Kosovo's incoming Prime Minister Hashim Thaci has urged the province's minority Serbs not to be afraid of independence that the ethnic-Albanian majority wants to declare soon. Stefan Bos reports for VOA from Budapest, EU foreign ministers are discussing the future of Kosovo, after the passing of a deadline for international mediators to reach an agreement.
The European Union's foreign ministers have gathered in Brussels to try to formulate a common position on the future status of Serbia's Kosovo Province, where a restless government in the mostly ethnic Albanian area has made clear it wants to declare independence from Serbia before May.
The three international mediators, the European Union, Russia and the United States have failed to negotiate a deal between Kosovo's leadership and the Serbian government in Belgrade by a December 10 deadline. Russia has proposed new negotiations between its ally Serbia, which strongly opposes independence, and the provincial government, but the European Union and the United States believe it is time to settle the issue.
While most EU nations support independence, some are reluctant.
Slovakia and Romania, which have large ethnic-Hungarian minorities, fear that backing Kosovo's bid could set an international precedent and boost separatist sentiments in their own countries and across Europe.
Similar concerns have been expressed by Greece and Spain, which have seen years of attacks by separatist organizations. The divided island of Cyprus is insisting that Kosovo's sovereignty must be backed by a U.N. resolution.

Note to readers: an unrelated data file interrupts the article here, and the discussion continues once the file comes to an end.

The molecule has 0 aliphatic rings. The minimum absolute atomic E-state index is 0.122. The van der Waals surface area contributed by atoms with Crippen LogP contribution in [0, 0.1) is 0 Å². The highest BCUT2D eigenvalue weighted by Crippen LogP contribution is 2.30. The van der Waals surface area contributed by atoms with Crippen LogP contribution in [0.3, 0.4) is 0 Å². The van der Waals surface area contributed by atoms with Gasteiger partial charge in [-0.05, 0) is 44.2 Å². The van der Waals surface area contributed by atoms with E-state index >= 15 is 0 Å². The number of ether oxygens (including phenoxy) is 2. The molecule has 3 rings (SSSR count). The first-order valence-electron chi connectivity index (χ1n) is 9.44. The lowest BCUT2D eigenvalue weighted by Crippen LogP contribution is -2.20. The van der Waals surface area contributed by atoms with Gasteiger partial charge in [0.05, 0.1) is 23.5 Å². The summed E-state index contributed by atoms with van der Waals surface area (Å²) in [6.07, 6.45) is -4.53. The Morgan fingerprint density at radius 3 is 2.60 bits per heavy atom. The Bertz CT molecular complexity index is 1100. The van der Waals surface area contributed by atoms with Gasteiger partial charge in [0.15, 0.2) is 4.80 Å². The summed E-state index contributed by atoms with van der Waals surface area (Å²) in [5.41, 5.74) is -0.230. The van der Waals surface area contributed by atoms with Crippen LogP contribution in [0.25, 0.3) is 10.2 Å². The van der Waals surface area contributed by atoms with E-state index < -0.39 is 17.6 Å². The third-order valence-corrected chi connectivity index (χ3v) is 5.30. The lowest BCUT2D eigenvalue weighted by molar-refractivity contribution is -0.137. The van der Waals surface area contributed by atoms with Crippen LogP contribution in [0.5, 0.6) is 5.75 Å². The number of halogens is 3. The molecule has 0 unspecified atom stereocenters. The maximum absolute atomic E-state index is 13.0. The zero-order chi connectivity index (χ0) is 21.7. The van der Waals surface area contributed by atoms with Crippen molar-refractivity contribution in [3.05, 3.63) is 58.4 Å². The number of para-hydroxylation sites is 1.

But Swedish Foreign Minister Carl Bildt is optimistic that the European Union will achieve unity on Kosovo.
"Oh I think we can. Virtual unity. I think there is one country that is very firm and saying that we cannot move forward without the decision of the U.N. security council. I can well understand that position," he said.
Yet, European diplomats agree there is little time for talks left.
Kosovo's outgoing Prime Minister Agim Ceku has told EuroNews Television that the province's government wants to declare independence very soon.
"We think that [the] Troika process and Ahtisaari package are a reasonable base for a declaration of an independent Kosovo. This declaration must happen immediately and has to be permanent," he said.
About 16,000 NATO-led peacekeepers are in Kosovo to prevent possible new clashes between the ethnic-Albanian majority and minority Serbs if independence is declared.
Kosovo's future prime minister, Hashim Thaci, told the British Broadcasting Corporation that the 100,000 Serbs still living in the region have nothing to fear.
"I will work very hard with them. I will go to visit them. To speak with them. Hand to hand, and home to home. And I will discuss with them that they do not need to be afraid from the independence of Kosovo. Because the independence of Kosovo will be a positive decision for everybody and it will be not just something positive for Albanians," he said.
Not everyone finds these words of the former guerilla commander re-assuring. Kosovo's Serb politician Oliver Ivanovic warns of more bloodshed.
"Serbs should response somehow. That means in a very small piece of land you will have two armies, keeping the finger on the trigger," he said.
That worries international peacekeepers who have been in Kosovo since 1999 when NATO forced Serb troops to end a brutal crackdown on independence seeking ethnic Albanians. They are expected to stay for some time in Kosovo, which is seen by Belgrade as the cradle of Serbian culture and religion, and claimed by Pristina as the ethnic-Albanians' historic heartland.